Essential oils are not safe to consume and can cause significant poisoning even if small amounts are ingested. Most essential oils are safe and free of adverse side effects when used correctly. However, as with any substance you're introducing into your body, it's important to use it wisely. We recommend that you never eat or drink essential oils.
You should pay attention to the following factors. Essential oils that are perfectly safe when used topically or in aromatherapy can be toxic when ingested. Certain oils, such as wintergreen, can be deadly. More than good isn't always good.
Even diluted, an essential oil can cause an adverse reaction if it is used too much or used too often. That's true even if you're not allergic or unusually sensitive to them. Essential oils are safe to use, provided that proper dosages and methods of application are observed. In the most extreme cases, exceeding dosage recommendations for oils can lead to toxicity.
Toxicity occurs when a substance reaches a point where it becomes harmful or harmful to the body. Any substance can become toxic if used in an inadequate dose. Even natural, seemingly harmless substances, such as water, minerals or vitamins, can become toxic when used or consumed in excess. Johns Hopkins also discourages the use of essential oil diffusers, small appliances that create scented vapor.
Broadcasting in a public area or in a multi-member household may affect people differently. For example, peppermint is often recommended for headaches. But if you use it near a child who is less than 30 months old, the child may become agitated. It could have a negative effect.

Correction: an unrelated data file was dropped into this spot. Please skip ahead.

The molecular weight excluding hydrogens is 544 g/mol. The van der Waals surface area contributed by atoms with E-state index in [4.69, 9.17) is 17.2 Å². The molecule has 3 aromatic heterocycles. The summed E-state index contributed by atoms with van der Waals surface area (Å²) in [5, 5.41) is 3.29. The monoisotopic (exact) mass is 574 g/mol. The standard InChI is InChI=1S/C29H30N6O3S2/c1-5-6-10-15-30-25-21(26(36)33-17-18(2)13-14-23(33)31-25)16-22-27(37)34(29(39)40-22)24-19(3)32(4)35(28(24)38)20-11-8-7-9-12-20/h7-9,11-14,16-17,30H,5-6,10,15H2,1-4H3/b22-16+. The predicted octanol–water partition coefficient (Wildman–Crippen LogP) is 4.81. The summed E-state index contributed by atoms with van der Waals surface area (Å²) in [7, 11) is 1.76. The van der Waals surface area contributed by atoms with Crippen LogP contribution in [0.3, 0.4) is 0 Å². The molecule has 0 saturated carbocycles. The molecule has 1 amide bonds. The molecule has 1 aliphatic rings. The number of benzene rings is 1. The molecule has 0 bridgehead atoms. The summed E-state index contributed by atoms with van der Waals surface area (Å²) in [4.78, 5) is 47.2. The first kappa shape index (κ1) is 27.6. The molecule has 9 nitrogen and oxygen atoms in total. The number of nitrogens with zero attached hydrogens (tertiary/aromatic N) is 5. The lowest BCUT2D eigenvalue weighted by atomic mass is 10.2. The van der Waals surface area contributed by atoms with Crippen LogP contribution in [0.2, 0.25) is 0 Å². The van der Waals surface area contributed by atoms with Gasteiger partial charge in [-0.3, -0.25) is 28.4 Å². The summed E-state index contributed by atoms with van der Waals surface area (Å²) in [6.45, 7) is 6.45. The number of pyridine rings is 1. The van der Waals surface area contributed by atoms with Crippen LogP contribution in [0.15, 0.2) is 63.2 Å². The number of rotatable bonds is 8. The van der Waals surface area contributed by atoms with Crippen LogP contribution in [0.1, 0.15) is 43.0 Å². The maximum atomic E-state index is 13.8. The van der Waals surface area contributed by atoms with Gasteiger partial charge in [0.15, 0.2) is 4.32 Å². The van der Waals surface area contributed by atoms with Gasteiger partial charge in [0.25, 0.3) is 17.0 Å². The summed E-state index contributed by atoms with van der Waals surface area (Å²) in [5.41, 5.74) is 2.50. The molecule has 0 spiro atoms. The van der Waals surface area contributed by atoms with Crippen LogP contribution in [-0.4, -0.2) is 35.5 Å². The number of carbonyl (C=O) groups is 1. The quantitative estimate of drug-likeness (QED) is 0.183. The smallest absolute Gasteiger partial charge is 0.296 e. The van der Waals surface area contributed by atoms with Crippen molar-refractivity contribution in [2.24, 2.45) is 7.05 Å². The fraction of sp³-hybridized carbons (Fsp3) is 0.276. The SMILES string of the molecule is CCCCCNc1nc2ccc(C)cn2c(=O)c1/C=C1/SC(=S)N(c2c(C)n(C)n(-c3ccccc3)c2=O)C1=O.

In addition, someone with a fast heartbeat may react negatively to peppermint. Lavender and tea tree oil are also thought to cause a condition called prepubertal gynecomastia (abnormal growth of breast tissue) in boys. Along with proper nutrition and regular exercise, essential oils can be used during pregnancy to help maintain a healthy body and a healthy baby. Photosensitive or phototoxic essential oils (some are listed below) usually contain furocoumarins, which can cause severe burns and increase the risk of skin cancer when the skin is exposed to UV light or sunlight.
A small proportion of people may experience skin irritation, allergic reactions, or cross-sensitivity to essential oils. While there are some essential oils that should never be used during pregnancy, there are some that are considered safe to use during prenatal massages or through the diffuser method. As of this writing, there is not enough evidence about essential oils to make a definitive list of safe and unsafe. Once you discover how each oil reacts with your body, you can determine how to safely and effectively enjoy the topical benefits that each oil has to offer.
While some essential oils are never appropriate for internal consumption, many oils can be safely ingested and processed by the body. Toxicity rarely occurs with proper use of essential oils and is mainly attributed to misuse and accidental ingestion, especially in young children. She applied essential oils directly to her skin before her yoga class without any carrier oil or dilution (we'll talk more about that shortly). Usually, high-quality essential oils undergo rigorous testing to ensure that the product is safe to use.
However, there are many essential oils that have been approved for internal use, which will provide the body with a variety of powerful benefits. For example, peppermint and eucalyptus oils can change the way the body absorbs the anticancer drug 5-fluorouracil from the skin. While only a few specific essential oils are suitable for oral administration, this does not apply to all essential oils, nor do all situations require oral application. You should also be careful with essential oils if you are pregnant, as essential oils can cross the placental barrier and there is little clinical research in this area.